Kathleen Maud Bailey in the Land Army
In 1943 on my seventeenth birthday it was suggested by my father (recently pensioned out of the British Army) that I help the war effort by joining the ‘Women’s Land Army’. Coming from a military family I think it was a forgone conclusion that I should see service in one form or another.
A military background
My two elder sisters,Barbara & Dorothy, were already in the ‘WRAF’ and were stationed at the Metropole Hotel on Brighton seafront. My father had been a professional soldier for twenty-three years and had seen action in the Khyber Pass in the First World War and again in North Africa in World War Two with the Royal Artillery. My eldest brother had been in the army from the onset of the war.
My determination to join the war effort
Two weeks prior to my seventeenth birthday the family had been informed by the War Office that my brother Edward had been captured by the Germans in Southern Italy. His contribution to the war at this point was over; from there his company were forced-marched up to Germany where he ended up in ‘Stalag’ (prisoner of war camp) for the remaining part of the war. With this in mind I was even more determined to join the ‘Land Girls’ as it was commonly called. My first assignment was at a farm in Robertsbridge in East Sussex and I was to be billeted with a family who worked on the farm. The farm itself was run by a gentleman called Mr. West who did his best to try and train me in the ways of farm life.
Good intentions – disastrous results
Unfortunately I was not the best of students and often put the cows after milking back in the wrong field, once with disastrous results when I put them back in the field with the bull! I never did get the hang of milking! Many a time I left the gates open, only to have to collect sheep at the dead of night who had wondered out on to the main road. I was the only Land army Girl on the farm and eventually I was reassigned to another farm (Broomfield Farm) in Portslade. Much to the relief of Mr. West I’m sure!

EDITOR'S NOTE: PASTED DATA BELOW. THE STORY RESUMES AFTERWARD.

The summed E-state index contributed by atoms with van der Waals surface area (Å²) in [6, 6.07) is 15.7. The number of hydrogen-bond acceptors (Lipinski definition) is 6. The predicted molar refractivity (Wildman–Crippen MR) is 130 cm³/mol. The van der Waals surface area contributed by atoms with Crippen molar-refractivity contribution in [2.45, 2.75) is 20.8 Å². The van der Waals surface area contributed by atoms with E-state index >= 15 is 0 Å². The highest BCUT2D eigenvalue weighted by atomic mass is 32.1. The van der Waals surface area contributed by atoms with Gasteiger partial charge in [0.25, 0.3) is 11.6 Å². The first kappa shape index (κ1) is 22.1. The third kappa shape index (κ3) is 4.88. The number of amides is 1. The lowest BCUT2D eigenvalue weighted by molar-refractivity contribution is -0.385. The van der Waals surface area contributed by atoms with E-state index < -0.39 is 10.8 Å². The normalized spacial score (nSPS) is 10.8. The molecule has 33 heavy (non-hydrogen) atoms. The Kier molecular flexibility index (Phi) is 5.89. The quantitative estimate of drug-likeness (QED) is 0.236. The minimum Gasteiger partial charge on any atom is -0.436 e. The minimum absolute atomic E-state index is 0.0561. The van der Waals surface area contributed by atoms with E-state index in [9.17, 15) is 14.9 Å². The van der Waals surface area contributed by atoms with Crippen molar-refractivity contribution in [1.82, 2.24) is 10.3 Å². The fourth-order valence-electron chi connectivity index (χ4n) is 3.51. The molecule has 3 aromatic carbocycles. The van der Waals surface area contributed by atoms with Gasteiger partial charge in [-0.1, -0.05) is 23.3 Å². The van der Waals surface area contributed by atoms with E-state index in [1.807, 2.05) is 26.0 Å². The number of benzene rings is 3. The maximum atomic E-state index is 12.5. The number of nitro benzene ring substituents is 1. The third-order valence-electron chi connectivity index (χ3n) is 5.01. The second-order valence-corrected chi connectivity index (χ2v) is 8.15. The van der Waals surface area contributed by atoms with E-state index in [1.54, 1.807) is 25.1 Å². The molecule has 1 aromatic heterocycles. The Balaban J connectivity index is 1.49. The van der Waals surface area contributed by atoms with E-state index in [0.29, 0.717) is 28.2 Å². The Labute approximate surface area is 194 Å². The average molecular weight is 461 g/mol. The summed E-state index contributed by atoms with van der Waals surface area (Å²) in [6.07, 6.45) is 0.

RAF dog fights over the Downs
Finally I ended up working in Peacehaven working in the fields owned for Grant-Currie picking sprouts in the freezing cold, the north wind chilling us to the bone. The only consolation was the nearby café where the girls used to congregate to drink mugs of hot tea, toast and marmite at the end of a long hard day. Many a time whilst working in the fields we would just stand and stare at the clear winter skies above as the RAF fought dog fights high above our heads over the South Downs.
Origins of the Women’s Land Army
Often reffered to as ‘The Forgotten Army’, the Women’s Land Army was actually formed in 1917 by Roland Prothero, the then Minister for Agriculture. The Great War had seen food supplies dwindle and saw the creation of the Women’s Land Army (WLA). The WLA was reformed in June 1939 first asking for volunteers and later by conscription with numbers totaling 80,000 by 1944.
DEFRA (The Department for Environment Food and Rural Affairs) has issue a statement that it intends to honour any surviving ‘Women’s Land Army’ members and ‘ Women’s Timber Corps’ with a badge specially designed by the Garter King of Arms. The badge will bear the Royal Crown to commemorate their service and acknowledging the debt that the country owes to them.